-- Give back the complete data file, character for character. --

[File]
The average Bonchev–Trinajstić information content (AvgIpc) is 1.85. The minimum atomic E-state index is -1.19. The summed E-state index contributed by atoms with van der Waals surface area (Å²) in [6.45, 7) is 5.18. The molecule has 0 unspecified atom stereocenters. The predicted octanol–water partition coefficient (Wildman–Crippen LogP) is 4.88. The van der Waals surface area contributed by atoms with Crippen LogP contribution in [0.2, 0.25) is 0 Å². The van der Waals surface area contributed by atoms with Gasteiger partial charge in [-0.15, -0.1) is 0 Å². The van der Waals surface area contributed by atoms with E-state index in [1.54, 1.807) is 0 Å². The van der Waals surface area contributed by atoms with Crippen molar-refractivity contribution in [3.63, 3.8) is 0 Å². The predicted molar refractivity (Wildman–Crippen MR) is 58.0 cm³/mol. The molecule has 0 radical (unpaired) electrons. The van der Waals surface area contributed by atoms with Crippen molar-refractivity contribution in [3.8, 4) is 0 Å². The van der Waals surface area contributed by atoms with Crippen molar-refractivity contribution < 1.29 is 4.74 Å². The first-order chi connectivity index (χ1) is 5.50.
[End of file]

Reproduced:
The average Bonchev–Trinajstić information content (AvgIpc) is 1.85. The minimum atomic E-state index is -1.19. The summed E-state index contributed by atoms with van der Waals surface area (Å²) in [6.45, 7) is 5.18. The molecule has 0 unspecified atom stereocenters. The predicted octanol–water partition coefficient (Wildman–Crippen LogP) is 4.88. The van der Waals surface area contributed by atoms with Crippen LogP contribution in [0.2, 0.25) is 0 Å². The van der Waals surface area contributed by atoms with Gasteiger partial charge in [-0.15, -0.1) is 0 Å². The van der Waals surface area contributed by atoms with E-state index in [1.54, 1.807) is 0 Å². The van der Waals surface area contributed by atoms with Crippen molar-refractivity contribution in [3.63, 3.8) is 0 Å². The predicted molar refractivity (Wildman–Crippen MR) is 58.0 cm³/mol. The molecule has 0 radical (unpaired) electrons. The van der Waals surface area contributed by atoms with Crippen molar-refractivity contribution in [3.8, 4) is 0 Å². The van der Waals surface area contributed by atoms with Crippen molar-refractivity contribution < 1.29 is 4.74 Å². The first-order chi connectivity index (χ1) is 5.50.